And then there was one – Rob Kearney, the Ireland full-back, who would not be the single exception to the Lions hierarchy's golden rule had he not picked up a hamstring injury during training. Warren Gatland and his fellow coaches always insisted they would present every man standing with a proper showcase for his talents in the first tranche of tour matches, and by keeping their side of the bargain, they have minimised the risk of internal disaffection. In terms of squad unity, it has been a masterstroke.
At least, it will look like a masterstroke if the tourists walk away from the first of their two games in this city with their unbeaten record intact. And who is to say it will not happen? Saturday's opponents, the Queensland Reds, are as formidable a Super 15 outfit as Australia has to offer: they may be without such glistening talents as the wing Digby Ioane, the scrum-half Will Genia and the World Cup captain James Horwill, but they can still field nine capped Wallabies, including the captivating midfield conjuror Quade Cooper. Yet through pure selectorial cunning, Gatland has contrived to indulge his necessary interest in experimentation without throwing caution to the gentle winds blowing in off the Pacific Ocean.
The choice in the front row of the scrum is a case in point. Matt Stevens, an unusually substantial specimen even by the scale-busting standards of the propping fraternity, has yet to prove beyond reasonable doubt that he is back up to speed with rugby at this exalted level after a year away from the international game. But on Saturday, he will have alongside him the liveliest of the three hookers in this party, Tom Youngs of England, and the three-tour Lion, loose head Gethin Jenkins of Wales, happily recovered from calf muscle hassles and relishing the prospect of a full and frank close-quarter hit-out with an all-Wallaby combination. Taken in the round – and humankind does not come rounder than Stevens – it is a clever piece of mixing and matching.
Something similar can be said of the back-five choice. The engine room pairing of Richie Gray, the Scottish all-court lock, and Geoff Parling, the English line-out expert, does not on the face of it have the authority of previous combinations featuring Paul O'Connell of Ireland or Alun Wyn Jones of Wales (although it has to be said that the latter did not exactly blow the house down in Perth on Wednesday, for all his huffing and puffing). However, the presence of the first-choice Welsh loose unit gives the pack a lean and hungry look. This time next week, Gatland must reach a number of serious decisions about the shape of his line-up for the first Test, and it may well be that two-thirds of that side – maybe 75 per cent of it – is already nailed down. But as the coach said, there are possibilities that still intrigue him.
Alex Cuthbert and Tommy Bowe, paired together on the wing here, are probably chasing a single place against the Wallabies, the outstanding George North being a hot favourite to make the cut following his powerful contribution against Western Force. But there is nothing the think tank would like more than to have their thoughts turned upside down by a flurry of ruthless finishing on either flank.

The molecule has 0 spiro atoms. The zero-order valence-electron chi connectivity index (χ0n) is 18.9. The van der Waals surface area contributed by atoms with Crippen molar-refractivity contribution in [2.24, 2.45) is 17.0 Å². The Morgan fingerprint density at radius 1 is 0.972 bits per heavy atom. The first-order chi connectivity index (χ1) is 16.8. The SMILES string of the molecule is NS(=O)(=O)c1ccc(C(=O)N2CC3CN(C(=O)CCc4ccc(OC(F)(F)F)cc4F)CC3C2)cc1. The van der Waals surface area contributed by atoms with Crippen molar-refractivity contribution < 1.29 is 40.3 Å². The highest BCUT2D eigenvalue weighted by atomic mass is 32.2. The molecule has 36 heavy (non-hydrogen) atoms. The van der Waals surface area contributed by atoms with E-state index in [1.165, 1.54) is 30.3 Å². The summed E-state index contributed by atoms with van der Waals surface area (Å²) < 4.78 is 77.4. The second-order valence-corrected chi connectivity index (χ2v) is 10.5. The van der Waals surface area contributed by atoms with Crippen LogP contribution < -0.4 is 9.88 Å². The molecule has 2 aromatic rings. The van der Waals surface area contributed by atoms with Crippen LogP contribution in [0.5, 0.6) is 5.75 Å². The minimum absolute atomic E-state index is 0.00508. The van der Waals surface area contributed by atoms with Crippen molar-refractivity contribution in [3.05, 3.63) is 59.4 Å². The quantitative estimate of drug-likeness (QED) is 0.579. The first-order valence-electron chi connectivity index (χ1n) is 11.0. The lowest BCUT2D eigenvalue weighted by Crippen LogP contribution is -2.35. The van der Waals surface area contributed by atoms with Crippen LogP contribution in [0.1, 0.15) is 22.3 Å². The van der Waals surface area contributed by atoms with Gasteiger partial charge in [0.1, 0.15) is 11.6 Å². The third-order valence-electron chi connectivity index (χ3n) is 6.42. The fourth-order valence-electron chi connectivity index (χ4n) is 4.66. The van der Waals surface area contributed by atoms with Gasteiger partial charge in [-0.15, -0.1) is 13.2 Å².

There is also a good deal of interest in the latest centre selection, even though the Jamie Roberts-Brian O'Driscoll partnership that blossomed so beautifully in South Africa four years ago is expected to continue when the tourists return here for the first meeting with the Wallabies. Manu Tuilagi was played out of position in the No 12 role against Western Force, and even though the human bowling ball slipped the odd high-class pass out of the tackle, a return to the more familiar No 13 channel against a dangerous Reds midfield gives him a better opportunity to show himself as something more than bench material. Meanwhile, the excellent Jonathan Davies moves in the opposite direction. He could turn out to be the Will Greenwood circa 1997 of this tour: the best player not to win a Test cap.
Of course, the Reds see it as their business to take Gatland's carefully calibrated research and smash him in the face with it, thereby striking a blow in defence of Australian rugby's honour. "Our approach was always going to be to field as strong a line-up as possible," said Ewen McKenzie, the Queensland coach who is favoured to succeed Robbie Deans in the Wallaby job sooner rather than later. "History suggests this is a mammoth task, but we'll go out there with plenty of good intentions and with a commitment to giving a strong account of ourselves."
Cooper will attract an overwhelming proportion of the available attention: this game is being seen in Brisbane, the most passionate union town in the country, as his final audition for a Wallaby recall after various fallings-out with the management. He was certainly on the mind of the Lions captain Sam Warburton, whose job it will be to close down the trickster's space and force him to do predictable things rather than the opposite.
"Quade is an outstanding player with great footwork and he'll pose a different threat at No 10 to anything we've faced so far," said the flanker. "That will be good for us. We don't want our defence to be undercooked when we get to the Tests."
Yet the Lions would be criminally daft to ignore the threats from elsewhere. The wings Rod Davies and Luke Morahan have Test know-how, as do the centres Ben Tapuai and Anthony Faingaa, while there is international experience across the front row. Most of McKenzie's men have been Super 15 regulars this term. More to the point, the Reds consider themselves to be winners.
It's hard to keep your head in the heat of the battle